You're too young to know about typewriters, but they were enormously irritating because if you made any mistakes, you had to either start over or put whiteout on it, or you know, etcetera. And then, you would make a copy. I mean, you would print it out and if you wanted another copy, you'd have to type it again.
- Rae Armantrout
I'm 57, so when I started writing it was typewriters, you know? I took a type a typewriter to college and it moved from... You know, I took typing in high school and it was, it went kind of quickly during the time—my little time capsule of when I was sort of coming up from portable typewriters and little cute cases that were sort of like a big lunch box with the little handle to increasingly kind of complicated electric typewriters to...with all their weird accoutrements like carbon paper and white out or weird... Then they started making typewriters that actually had a correcting tape in them. It was like white and you would type over the letter that you wanted to correct, with this white, chalky strip that was in there as part of the typewriter.
- Amy Gerstler
I think I would write in notebooks and then at a certain point transfer what I had to the typewriter. Because the typewriter was something... It isn't actually easy to revise on a manual typewriter. I mean, you have to roll the thing out and mark it up. There really isn't an efficient way of marking things out, or putting, inserting a list of possible words you might want to use instead of the word choice that you had. So, I think I would work on it up to a certain point and typing it was sort of like, "Oh, this is kind of an official draft.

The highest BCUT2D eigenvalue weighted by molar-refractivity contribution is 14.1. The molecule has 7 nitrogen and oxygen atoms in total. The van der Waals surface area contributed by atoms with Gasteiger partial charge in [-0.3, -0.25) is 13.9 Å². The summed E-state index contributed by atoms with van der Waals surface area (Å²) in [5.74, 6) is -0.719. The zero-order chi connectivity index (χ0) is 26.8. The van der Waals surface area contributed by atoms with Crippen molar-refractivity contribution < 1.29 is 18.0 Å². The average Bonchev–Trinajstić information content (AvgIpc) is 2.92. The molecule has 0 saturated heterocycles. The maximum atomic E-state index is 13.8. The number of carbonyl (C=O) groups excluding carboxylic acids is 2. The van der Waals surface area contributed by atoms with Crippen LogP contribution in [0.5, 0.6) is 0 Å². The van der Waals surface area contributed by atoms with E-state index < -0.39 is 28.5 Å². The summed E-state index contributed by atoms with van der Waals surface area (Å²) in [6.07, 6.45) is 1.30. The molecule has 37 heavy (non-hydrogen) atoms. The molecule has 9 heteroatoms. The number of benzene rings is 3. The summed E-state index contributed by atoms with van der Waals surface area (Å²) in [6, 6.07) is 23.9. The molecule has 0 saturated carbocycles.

- Amy Gerstler
One fact of working on the typewriter that's either—I don't know whether it's an advantage or not, and I imagine for prose it would be. My prose writer friends all love the computer, but when I get to an impasse or an awkward line, I have to start over. So it's a new sheet of paper, and you have to do the whole thing again, and problems emerge in those retypings, like your fingers will hesitate over something you thought was resolved, and you realize it's not resolved. You realize you have to do something different.
- Louise Glück
I remember for awhile I shared an apartment with Alan Cheuse, novelist. He does book reviews for NPR. Alan is a year ahead of me and Alan is a fiction writer. I could remember hearing his typewriter going tick, tick, tick. I was sitting there, maybe with a paper and pen thinking, trying out different phrases in my mind and sort of ending that tick, tick, tick.
- Robert Pinsky
I think poetry took an unproductive turn when people fell in love with the technology of the typewriter. Charles Olsen wrote very solemnly that with the new poet, you can count the spaces. Proportional spacing came along within a decade or two and made nonsense of that. To me, the graphic thing—people talk about lining endings quite a lot. I always feel, "No, I don't write line endings, I write lines" and it's the whole line. I guess you could say I'm kind of an extremist and very resistant to the visual idea of the poem. Different technologies give people the illusion that poetry is a form of graphics, and I guess for them it is.
- Robert Pinsky
I had an IBM Selectric. I guess even before that, I had some other kind of electric typewriter. I would type it up as far as I could go and then wait and see what would happen. Usually what that meant was that I'd take the poem out of the typewriter, as far as it went, and write it back down long hand in the note book but it would look different. It shaped it differently
- Robert Wrigley